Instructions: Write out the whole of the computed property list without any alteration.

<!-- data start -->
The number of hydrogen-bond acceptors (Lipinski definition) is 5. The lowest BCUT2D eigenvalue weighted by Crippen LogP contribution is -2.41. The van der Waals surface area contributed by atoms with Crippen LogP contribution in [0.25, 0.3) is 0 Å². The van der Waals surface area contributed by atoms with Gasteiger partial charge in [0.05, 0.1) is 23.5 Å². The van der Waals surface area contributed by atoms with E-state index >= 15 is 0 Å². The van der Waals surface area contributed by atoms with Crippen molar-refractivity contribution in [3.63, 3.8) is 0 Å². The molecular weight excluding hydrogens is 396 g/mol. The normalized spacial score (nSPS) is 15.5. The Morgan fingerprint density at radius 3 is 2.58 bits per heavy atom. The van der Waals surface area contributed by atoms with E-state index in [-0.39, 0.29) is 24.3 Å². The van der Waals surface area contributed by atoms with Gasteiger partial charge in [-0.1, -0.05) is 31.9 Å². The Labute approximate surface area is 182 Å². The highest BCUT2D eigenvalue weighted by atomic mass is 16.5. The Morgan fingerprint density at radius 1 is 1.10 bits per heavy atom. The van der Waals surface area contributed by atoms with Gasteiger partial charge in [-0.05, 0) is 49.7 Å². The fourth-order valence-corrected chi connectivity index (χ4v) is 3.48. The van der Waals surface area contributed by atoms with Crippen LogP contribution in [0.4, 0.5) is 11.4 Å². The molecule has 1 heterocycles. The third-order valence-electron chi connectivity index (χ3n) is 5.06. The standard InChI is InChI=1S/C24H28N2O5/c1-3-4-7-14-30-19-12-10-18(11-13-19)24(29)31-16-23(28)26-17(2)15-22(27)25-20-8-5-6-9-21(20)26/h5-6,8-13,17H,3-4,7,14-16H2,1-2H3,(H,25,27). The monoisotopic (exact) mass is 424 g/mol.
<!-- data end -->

The number of hydrogen-bond acceptors (Lipinski definition) is 5. The lowest BCUT2D eigenvalue weighted by Crippen LogP contribution is -2.41. The van der Waals surface area contributed by atoms with Crippen LogP contribution in [0.25, 0.3) is 0 Å². The van der Waals surface area contributed by atoms with Gasteiger partial charge in [0.05, 0.1) is 23.5 Å². The van der Waals surface area contributed by atoms with E-state index >= 15 is 0 Å². The van der Waals surface area contributed by atoms with Crippen molar-refractivity contribution in [3.63, 3.8) is 0 Å². The molecular weight excluding hydrogens is 396 g/mol. The normalized spacial score (nSPS) is 15.5. The Morgan fingerprint density at radius 3 is 2.58 bits per heavy atom. The van der Waals surface area contributed by atoms with E-state index in [-0.39, 0.29) is 24.3 Å². The van der Waals surface area contributed by atoms with Gasteiger partial charge in [-0.1, -0.05) is 31.9 Å². The Labute approximate surface area is 182 Å². The highest BCUT2D eigenvalue weighted by atomic mass is 16.5. The Morgan fingerprint density at radius 1 is 1.10 bits per heavy atom. The van der Waals surface area contributed by atoms with Gasteiger partial charge in [-0.05, 0) is 49.7 Å². The fourth-order valence-corrected chi connectivity index (χ4v) is 3.48. The van der Waals surface area contributed by atoms with Crippen LogP contribution in [0.4, 0.5) is 11.4 Å². The molecule has 1 heterocycles. The third-order valence-electron chi connectivity index (χ3n) is 5.06. The standard InChI is InChI=1S/C24H28N2O5/c1-3-4-7-14-30-19-12-10-18(11-13-19)24(29)31-16-23(28)26-17(2)15-22(27)25-20-8-5-6-9-21(20)26/h5-6,8-13,17H,3-4,7,14-16H2,1-2H3,(H,25,27). The monoisotopic (exact) mass is 424 g/mol.